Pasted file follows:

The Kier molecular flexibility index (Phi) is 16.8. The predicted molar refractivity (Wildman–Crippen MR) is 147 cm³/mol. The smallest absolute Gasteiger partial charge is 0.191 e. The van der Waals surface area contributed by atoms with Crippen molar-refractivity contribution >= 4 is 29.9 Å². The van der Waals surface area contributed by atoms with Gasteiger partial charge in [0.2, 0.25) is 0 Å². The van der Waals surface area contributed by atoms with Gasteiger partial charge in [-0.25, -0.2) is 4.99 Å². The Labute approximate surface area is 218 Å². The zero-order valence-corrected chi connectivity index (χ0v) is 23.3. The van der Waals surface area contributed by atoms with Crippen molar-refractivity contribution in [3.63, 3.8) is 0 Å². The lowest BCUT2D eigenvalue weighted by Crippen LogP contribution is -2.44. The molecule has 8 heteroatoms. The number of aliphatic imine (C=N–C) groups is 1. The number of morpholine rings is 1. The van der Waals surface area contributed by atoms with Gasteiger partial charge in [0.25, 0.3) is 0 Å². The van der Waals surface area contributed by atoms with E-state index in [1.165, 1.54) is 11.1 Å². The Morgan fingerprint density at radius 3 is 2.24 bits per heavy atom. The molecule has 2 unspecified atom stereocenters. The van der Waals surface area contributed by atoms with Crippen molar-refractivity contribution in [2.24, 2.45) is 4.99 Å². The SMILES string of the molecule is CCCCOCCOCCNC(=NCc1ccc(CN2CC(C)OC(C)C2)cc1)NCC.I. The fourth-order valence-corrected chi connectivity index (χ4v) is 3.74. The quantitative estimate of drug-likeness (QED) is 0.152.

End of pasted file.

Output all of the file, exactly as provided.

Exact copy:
The Kier molecular flexibility index (Phi) is 16.8. The predicted molar refractivity (Wildman–Crippen MR) is 147 cm³/mol. The smallest absolute Gasteiger partial charge is 0.191 e. The van der Waals surface area contributed by atoms with Crippen molar-refractivity contribution >= 4 is 29.9 Å². The van der Waals surface area contributed by atoms with Gasteiger partial charge in [0.2, 0.25) is 0 Å². The van der Waals surface area contributed by atoms with Gasteiger partial charge in [-0.25, -0.2) is 4.99 Å². The Labute approximate surface area is 218 Å². The zero-order valence-corrected chi connectivity index (χ0v) is 23.3. The van der Waals surface area contributed by atoms with Crippen molar-refractivity contribution in [3.63, 3.8) is 0 Å². The lowest BCUT2D eigenvalue weighted by Crippen LogP contribution is -2.44. The molecule has 8 heteroatoms. The number of aliphatic imine (C=N–C) groups is 1. The number of morpholine rings is 1. The van der Waals surface area contributed by atoms with Gasteiger partial charge in [0.25, 0.3) is 0 Å². The van der Waals surface area contributed by atoms with E-state index in [1.165, 1.54) is 11.1 Å². The Morgan fingerprint density at radius 3 is 2.24 bits per heavy atom. The molecule has 2 unspecified atom stereocenters. The van der Waals surface area contributed by atoms with Crippen molar-refractivity contribution in [2.24, 2.45) is 4.99 Å². The SMILES string of the molecule is CCCCOCCOCCNC(=NCc1ccc(CN2CC(C)OC(C)C2)cc1)NCC.I. The fourth-order valence-corrected chi connectivity index (χ4v) is 3.74. The quantitative estimate of drug-likeness (QED) is 0.152.